THE Australian Securities and Investments Commission has launched a survey of defined benefit superannuation schemes offered by company super funds.
The sharp fall in investment returns over the past couple of years has eroded the reserves of many defined benefit schemes and left some in deficit.
ASIC said it was concerned to ensure that members of defined benefit schemes receive adequate information about the financial status of their plan, particularly the scheme’s ability to meet its commitments.
It also wants to ensure that corporate sponsors of defined benefit schemes appropriately report their financial relationship with the plan.
“ASIC is of the view that, under Australian accounting standards, if a plan is in deficit because accrued benefits exceed plan assets, the corporate sponsor should be reporting the liability,” ASIC chief accountant Greg Pound said.
“If the company is of the view that no liability to the plan exists, either as a legal or constructive obligation, the plan trustees and employees are entitled to know that the company is not underwriting the obligations of the fund.”
The Australian Prudential Regulation Authority reported last month that the average solvency levels of defined benefit schemes had declined by 10 per cent.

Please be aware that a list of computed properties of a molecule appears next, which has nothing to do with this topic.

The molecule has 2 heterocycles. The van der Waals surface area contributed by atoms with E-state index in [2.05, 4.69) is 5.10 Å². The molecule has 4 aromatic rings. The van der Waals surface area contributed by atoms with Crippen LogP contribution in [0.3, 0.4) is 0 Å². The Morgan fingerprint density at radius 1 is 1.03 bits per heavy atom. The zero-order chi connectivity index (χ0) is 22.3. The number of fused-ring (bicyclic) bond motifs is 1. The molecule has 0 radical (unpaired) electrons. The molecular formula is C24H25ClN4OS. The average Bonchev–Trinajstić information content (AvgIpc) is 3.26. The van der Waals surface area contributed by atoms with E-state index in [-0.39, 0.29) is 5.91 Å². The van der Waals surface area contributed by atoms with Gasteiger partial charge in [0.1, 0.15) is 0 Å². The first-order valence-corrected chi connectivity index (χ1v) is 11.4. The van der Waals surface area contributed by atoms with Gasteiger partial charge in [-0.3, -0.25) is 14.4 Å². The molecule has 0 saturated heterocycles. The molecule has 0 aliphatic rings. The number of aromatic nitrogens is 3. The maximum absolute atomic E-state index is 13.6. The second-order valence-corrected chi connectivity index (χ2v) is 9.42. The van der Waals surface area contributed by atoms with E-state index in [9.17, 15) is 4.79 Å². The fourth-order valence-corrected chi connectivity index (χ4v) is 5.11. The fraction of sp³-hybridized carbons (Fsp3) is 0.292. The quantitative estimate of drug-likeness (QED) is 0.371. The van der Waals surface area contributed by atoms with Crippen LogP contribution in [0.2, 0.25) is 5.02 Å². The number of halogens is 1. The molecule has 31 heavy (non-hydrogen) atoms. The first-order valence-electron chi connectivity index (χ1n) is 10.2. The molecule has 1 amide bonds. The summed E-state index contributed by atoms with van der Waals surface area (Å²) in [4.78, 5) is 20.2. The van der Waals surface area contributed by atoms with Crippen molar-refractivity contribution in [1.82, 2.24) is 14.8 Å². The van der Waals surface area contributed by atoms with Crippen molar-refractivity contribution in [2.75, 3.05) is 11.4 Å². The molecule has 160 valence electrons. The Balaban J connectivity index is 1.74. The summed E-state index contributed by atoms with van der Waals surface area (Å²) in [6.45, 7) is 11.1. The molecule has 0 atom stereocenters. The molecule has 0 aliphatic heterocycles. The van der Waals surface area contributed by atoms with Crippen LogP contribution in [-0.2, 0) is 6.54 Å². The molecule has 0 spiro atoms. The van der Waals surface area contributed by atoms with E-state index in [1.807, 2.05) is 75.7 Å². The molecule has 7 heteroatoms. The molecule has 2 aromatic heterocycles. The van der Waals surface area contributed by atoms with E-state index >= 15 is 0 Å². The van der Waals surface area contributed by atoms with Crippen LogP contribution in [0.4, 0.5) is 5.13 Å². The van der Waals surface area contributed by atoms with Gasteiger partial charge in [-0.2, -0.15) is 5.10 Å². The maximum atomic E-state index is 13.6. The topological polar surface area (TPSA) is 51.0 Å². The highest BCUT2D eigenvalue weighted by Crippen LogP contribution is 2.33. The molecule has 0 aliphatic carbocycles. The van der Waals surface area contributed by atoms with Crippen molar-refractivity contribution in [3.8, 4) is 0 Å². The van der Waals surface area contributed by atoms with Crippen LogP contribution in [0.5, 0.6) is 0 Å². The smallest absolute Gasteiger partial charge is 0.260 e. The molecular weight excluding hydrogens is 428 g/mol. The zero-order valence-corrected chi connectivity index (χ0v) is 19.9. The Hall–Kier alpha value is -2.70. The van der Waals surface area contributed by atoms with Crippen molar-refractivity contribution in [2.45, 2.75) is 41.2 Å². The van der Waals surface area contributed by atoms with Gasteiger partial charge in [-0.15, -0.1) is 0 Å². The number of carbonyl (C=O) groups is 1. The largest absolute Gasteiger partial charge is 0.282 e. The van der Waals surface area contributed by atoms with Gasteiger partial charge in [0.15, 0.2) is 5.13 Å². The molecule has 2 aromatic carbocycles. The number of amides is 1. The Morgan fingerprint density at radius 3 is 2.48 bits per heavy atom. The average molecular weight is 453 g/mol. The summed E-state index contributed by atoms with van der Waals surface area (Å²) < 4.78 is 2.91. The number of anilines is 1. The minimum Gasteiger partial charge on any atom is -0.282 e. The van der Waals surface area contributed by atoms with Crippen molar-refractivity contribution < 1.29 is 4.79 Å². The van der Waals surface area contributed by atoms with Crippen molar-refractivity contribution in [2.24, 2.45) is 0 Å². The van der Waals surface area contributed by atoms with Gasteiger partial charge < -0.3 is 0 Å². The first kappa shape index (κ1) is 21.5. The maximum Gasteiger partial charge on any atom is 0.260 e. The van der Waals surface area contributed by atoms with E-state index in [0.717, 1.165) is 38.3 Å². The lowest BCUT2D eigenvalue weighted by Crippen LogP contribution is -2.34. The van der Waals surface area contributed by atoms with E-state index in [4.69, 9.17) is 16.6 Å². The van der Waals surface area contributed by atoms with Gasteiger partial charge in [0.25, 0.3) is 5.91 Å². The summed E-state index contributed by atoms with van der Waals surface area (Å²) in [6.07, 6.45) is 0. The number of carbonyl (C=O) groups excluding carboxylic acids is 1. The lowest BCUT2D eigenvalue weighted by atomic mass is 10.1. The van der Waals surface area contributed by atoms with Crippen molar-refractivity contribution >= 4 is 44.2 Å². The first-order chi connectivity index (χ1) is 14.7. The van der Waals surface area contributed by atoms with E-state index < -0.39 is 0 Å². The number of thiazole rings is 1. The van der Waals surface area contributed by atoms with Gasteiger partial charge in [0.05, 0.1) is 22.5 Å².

It found the problem was more acute among smaller funds.
Larger funds remained generally solvent and should have sufficient assets to meet members’ benefit entitlements as they fall due, APRA said.
In contrast, at least 90 per cent of funds at the smaller end of the market had experienced declines in solvency levels.
AXIS Financial Group manager corporate services Richard Matsinger said actuaries generally recommend that defined benefit schemes hold a 10-15 per cent surplus of assets over vested benefits.
Falling equity markets have wiped out that surplus for many funds.
Mr Matsinger said one option was for employers to increase contributions to make up for any funding shortfall.
A second option being chosen by many companies was to wind up their in-house fund and outsource their superannuation to a master trust.
Mr Matsinger said some master trusts were able to manage defined benefit schemes, though virtually all-new funds were defined contribution (accumulation) schemes.
The ASIC survey is being undertaken in conjunction with the Corporate Superannuation Association, whose members constitute primarily the large corporate super funds.
CSA chief executive Nicholas Brookes said corporate super trustees and corporate sponsors were closely monitoring the financial status of their funds.
“Trustees and corporate sponsors are already taking appropriate action such as increasing employer contributions,” Mr Brookes said.
APRA noted that, while it will be encouraging trustees and employers to restore funding of defined benefit schemes to more appropriate levels, it has no statutory powers to enforce this.
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